June Read of the Month: “Rough Beast,” by Tim Peeler

Tim Peeler

Tim Peeler

Reviewed by Danilo Thomas

Tim Peeler’s twelfth book, Rough Beast, issued by Future Cycle Press, concentrates on the life of Larry, a holler boy raised viciously. By utilizing narrative, anecdote, exemplar, and a perspective shift that attempts an objective glance at the subject matter, the four separate sections of poems that comprise Rough Beast parse Larry’s existence into its defining moments, culling back scar tissue and blowing air into the exposed wounds long ago rent in Larry’s life, and demonstrating Larry’s inability to flinch at the pain. Though many of the tropes of Rough Beast may come across as stock, Peeler’s fresh colloquialisms, his eye for beauty in the rugged environs he depicts, and his face-to-head syntax, create a portrait of a man reared in a degradation that has become the only thing with which he can identify. Over time, this degradation becomes his identity, and he projects a caricature into the world, losing himself, which might have been the only thing he had ever wanted to save.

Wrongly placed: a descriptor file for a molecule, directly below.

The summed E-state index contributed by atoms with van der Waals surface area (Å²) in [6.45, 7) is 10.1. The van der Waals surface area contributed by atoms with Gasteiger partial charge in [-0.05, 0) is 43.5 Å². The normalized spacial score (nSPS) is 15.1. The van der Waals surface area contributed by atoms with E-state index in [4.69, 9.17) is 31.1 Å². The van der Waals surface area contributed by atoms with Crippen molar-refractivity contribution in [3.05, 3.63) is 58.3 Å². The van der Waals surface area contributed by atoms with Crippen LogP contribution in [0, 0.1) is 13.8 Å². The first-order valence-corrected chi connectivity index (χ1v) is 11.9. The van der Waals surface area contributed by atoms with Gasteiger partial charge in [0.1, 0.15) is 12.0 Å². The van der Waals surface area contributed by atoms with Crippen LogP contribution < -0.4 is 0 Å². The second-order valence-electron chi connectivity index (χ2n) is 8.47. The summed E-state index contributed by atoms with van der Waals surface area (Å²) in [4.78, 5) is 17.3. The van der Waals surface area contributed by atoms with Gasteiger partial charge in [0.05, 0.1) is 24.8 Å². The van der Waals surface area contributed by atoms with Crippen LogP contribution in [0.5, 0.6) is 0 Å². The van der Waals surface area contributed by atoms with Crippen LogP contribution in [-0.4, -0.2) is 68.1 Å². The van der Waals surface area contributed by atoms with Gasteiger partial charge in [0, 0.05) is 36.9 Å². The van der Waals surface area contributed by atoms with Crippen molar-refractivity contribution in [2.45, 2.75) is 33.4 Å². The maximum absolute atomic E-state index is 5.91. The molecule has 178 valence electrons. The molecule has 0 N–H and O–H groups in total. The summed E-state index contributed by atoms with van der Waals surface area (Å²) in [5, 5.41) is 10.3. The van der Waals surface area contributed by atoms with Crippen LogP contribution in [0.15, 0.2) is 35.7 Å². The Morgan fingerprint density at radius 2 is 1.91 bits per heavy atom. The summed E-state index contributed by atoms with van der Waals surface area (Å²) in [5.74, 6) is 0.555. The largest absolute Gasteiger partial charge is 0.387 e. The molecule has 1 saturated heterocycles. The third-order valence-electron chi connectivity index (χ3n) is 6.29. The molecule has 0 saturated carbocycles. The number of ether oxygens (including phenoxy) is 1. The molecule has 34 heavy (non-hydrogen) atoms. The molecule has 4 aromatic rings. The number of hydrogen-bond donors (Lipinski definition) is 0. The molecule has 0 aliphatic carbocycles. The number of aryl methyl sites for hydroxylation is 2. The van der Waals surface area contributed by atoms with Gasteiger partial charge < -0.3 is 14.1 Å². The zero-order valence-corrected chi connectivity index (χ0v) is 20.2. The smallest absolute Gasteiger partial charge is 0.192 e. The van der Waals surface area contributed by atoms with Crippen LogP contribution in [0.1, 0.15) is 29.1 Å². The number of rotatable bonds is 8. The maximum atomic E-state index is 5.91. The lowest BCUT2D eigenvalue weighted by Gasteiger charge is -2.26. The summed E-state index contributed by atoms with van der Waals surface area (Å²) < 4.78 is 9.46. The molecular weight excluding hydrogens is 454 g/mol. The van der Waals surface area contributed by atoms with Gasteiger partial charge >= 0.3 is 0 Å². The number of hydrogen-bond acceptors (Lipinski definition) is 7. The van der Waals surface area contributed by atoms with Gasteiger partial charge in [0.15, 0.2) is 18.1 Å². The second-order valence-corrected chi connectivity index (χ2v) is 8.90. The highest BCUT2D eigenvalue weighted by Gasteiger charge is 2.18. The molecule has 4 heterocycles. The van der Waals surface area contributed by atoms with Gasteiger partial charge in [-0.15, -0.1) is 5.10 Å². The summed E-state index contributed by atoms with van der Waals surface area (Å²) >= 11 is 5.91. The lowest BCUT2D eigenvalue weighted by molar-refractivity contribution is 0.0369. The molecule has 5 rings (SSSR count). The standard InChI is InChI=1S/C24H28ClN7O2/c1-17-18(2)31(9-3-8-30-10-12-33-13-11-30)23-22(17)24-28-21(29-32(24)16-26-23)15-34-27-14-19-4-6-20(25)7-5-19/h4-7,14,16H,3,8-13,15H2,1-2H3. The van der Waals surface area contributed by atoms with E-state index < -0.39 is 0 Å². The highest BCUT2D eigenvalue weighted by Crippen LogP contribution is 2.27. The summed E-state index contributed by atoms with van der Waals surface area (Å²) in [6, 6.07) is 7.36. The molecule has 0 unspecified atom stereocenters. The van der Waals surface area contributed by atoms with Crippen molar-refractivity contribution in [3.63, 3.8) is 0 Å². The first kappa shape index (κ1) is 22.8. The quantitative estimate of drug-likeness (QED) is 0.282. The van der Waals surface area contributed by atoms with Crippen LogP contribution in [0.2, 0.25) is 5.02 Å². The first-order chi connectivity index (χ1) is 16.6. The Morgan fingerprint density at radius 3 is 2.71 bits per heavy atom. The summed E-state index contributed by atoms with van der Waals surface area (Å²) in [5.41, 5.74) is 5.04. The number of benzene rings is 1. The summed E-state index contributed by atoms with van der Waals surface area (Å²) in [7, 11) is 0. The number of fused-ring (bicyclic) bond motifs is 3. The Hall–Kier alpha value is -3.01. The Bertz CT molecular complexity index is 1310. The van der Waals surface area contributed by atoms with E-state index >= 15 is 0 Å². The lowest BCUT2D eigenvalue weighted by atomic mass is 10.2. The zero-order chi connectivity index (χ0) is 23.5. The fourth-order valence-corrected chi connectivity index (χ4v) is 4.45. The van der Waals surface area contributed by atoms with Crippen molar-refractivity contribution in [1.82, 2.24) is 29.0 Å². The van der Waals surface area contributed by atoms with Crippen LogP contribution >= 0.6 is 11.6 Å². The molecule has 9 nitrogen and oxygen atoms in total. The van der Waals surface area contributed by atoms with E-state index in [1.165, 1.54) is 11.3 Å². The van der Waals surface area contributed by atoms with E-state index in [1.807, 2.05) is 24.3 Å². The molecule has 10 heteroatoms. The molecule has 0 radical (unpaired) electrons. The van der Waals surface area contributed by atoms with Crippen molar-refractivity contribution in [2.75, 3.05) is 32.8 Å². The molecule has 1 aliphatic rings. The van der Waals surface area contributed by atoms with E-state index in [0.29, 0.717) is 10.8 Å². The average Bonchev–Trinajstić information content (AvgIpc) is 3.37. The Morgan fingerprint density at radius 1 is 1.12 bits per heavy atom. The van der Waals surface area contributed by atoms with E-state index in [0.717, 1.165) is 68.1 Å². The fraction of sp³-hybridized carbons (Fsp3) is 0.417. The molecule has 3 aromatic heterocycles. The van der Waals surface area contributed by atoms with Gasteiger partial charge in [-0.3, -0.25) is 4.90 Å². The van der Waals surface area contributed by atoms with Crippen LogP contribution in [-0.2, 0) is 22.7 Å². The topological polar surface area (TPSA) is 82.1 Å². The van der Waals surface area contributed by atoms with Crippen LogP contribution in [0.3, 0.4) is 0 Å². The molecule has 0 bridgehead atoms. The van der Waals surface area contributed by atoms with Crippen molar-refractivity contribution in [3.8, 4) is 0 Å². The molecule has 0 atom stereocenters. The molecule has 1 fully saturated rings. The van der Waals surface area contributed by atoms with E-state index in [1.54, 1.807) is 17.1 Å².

In the first section of Rough Beast, “Origin of the Species,” Peeler uses anecdote and instant to portray what passes for normal in Larry’s childhood. The first poem, “Larry’s Anecdotal Evidence 97,” indicates a family life rooted in poverty. As Peeler writes, “they wore overalls / and whatever shoes / they got from the church / that came to their holler / twice a year,” in reference to Larry’s father and uncle’s beginnings. “When they got old enough, / they run off to find / anything or anybody else,” taking with them abuse and neglect, rearing degradation’s progeny from one holler to the next. The inability to escape the horror and genealogy of depravity is indicated in the poem “Time Traveler,” which chronicles Larry’s tendencies to dream days away in a bourbon induced stupor as Larry lives “a week in one day,” sipping “the bourbon flask / till he slept, … the world had slowed to its / regular crawl and he shrugged / the whole day off as a dream.” Beyond addiction lies violence, and “Larry’s Anecdotal Evidence 4” expounds upon the adventures of the brothers, Rat and Boy, raised like dogs in the home of a cruel master, whose violent response (“that night with the butcher knife / was the best one of his life”), which was told to Larry in a shared prison cell, is acted out in predictable horror.